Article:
Toward a method to estimate geostrophic transport from along-track coastal altimetry on shelf and shelf-break regions
Event: 2020 Ocean Surface Topography Science Team Meeting (virtual)
Session: Coastal Altimetry
Presentation type: Type Forum only
Contribution: PDF file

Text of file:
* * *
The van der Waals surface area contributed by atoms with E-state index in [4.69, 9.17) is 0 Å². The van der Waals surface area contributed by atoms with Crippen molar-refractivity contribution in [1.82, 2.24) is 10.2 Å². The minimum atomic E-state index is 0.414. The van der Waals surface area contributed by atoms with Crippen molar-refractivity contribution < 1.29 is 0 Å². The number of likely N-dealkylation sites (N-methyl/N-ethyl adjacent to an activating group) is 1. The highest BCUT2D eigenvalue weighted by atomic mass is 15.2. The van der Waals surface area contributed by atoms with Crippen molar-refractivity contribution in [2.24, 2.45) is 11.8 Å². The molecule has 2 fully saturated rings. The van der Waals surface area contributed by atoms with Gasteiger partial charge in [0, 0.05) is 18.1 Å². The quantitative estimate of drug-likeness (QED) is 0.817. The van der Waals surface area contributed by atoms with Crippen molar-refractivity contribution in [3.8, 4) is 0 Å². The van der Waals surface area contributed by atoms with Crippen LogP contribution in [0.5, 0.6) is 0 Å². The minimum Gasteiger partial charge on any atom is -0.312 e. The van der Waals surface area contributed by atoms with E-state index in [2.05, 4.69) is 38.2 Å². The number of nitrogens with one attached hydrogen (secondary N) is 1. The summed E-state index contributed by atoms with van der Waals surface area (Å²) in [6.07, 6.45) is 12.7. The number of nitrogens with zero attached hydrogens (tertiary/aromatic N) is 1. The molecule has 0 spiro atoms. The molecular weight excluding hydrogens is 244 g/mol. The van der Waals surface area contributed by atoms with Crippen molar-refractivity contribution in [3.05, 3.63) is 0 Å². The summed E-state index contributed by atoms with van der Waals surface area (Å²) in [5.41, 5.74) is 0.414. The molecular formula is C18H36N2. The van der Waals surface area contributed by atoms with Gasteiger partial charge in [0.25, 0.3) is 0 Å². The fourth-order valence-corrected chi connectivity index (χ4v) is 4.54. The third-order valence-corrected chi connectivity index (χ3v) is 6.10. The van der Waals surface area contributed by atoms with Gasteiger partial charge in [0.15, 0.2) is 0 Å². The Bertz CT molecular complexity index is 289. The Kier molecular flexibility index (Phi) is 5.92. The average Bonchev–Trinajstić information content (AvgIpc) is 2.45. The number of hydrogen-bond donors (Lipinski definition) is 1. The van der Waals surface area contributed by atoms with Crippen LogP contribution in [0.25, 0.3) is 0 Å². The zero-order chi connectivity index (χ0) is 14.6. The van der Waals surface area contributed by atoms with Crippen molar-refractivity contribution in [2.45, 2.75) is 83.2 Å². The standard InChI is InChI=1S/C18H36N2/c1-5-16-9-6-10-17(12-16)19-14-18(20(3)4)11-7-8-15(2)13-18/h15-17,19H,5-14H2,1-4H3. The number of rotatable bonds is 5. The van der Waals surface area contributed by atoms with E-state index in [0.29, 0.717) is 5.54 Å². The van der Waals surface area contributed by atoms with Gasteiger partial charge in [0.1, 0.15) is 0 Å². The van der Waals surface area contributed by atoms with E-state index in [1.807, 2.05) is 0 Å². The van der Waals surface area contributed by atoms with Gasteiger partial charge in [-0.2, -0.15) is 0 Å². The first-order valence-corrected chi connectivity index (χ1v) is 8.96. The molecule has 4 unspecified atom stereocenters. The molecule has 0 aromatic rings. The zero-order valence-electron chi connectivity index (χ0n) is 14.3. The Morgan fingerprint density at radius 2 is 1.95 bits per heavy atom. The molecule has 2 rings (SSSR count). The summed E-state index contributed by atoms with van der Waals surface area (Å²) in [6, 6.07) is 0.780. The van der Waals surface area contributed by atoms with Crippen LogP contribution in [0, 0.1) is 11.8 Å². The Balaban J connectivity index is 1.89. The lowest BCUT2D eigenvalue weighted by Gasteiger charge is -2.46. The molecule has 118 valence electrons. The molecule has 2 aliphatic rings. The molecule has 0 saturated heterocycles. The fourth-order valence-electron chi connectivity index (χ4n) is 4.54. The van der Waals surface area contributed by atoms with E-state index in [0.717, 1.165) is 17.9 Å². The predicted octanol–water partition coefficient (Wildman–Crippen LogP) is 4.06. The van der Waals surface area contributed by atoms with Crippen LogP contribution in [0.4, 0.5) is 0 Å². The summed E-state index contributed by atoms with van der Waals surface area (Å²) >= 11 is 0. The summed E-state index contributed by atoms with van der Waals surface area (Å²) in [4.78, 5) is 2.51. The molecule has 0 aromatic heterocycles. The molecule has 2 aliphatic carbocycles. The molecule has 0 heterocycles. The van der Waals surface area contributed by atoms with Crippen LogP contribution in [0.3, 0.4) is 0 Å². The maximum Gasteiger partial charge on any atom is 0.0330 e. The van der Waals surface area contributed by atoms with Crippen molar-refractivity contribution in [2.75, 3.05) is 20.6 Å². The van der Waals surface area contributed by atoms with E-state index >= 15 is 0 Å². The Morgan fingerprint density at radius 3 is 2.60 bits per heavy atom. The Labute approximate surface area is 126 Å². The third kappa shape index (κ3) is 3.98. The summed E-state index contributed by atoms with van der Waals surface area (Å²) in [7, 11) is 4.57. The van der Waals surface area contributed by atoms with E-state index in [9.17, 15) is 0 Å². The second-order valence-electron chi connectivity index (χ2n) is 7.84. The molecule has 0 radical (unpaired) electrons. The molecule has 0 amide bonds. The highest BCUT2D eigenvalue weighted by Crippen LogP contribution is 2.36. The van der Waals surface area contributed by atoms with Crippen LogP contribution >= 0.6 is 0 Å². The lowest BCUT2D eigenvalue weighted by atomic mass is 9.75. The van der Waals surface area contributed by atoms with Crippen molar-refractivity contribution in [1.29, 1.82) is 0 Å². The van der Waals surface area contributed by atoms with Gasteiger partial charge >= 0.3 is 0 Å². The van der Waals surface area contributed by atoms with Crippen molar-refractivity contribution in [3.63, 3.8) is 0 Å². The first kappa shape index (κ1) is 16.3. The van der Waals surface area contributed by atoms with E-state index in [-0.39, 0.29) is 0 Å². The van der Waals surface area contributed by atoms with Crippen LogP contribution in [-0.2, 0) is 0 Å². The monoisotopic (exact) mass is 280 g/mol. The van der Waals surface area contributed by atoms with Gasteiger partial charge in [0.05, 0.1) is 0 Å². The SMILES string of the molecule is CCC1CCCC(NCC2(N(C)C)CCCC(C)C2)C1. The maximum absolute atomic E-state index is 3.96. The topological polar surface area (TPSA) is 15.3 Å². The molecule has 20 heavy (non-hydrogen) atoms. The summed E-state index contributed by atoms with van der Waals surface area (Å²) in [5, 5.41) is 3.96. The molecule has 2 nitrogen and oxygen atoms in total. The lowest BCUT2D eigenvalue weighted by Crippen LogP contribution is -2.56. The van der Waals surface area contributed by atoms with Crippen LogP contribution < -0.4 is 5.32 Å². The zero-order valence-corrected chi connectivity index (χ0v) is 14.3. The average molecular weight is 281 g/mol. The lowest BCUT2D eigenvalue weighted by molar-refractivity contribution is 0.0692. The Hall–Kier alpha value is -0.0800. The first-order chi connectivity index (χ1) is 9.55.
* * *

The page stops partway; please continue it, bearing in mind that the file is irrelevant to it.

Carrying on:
Since 2009, the Meridional Overturning Circulation (MOC) in the South Atlantic has been observed with an array of in situ moorings on each side of the basin at 34.5°S, the South Atlantic MOC Basin-wide Array (SAMBA). To date, the meridional transport inshore of the shallowest SAMBA moorings (inshore of the 1300 m isobaths) on either side of the basin has been estimated using a time-mean from an ocean model simulation, due to lack of better observations. However, because the nearest shore moorings are offshore of the shelf break, the portion of the transport that is not directly observed is significant and represents 3 to 4 Sv out of the ~18 Sv total MOC transport at 34.5°S, i.e. ~20%. We aim to use along-track coastal altimetry, combined with existing in situ data, to estimate the inshore component of the transport at 34.5S unobserved by the SAMBA array, and so refine the MOC estimates. This requires designing a method to estimate the geostrophic transport based on surface altimetry data. Such a method necessitates estimating both the barotropic and baroclinic components of the flow. We present here an initial analysis of the vertical ocean structure on the South American side of the SAMBA array, using available in situ observations. At the location of the most inshore Pressure-equipped Inverted Echo Sounder (PIES) mooring of the SAMBA array, located on the ~1300 m isobath, the sea level variability is largely dominated by baroclinic variability. Further inshore, on the ~400 m isobath, data from a moored Acoustic Doppler Current Profiler (ADCP) show that the barotropic component is dominant. On the shelf itself, lowered ADCP data collected during various research cruises suggest a large variability in the current structure. These various data sets will allow us to estimate the vertical structure of the flow across different regimes on the shelf and the shelf break, which we will use to derive our method to estimate the altimetry-derived geostrophic currents and determine the associated transports.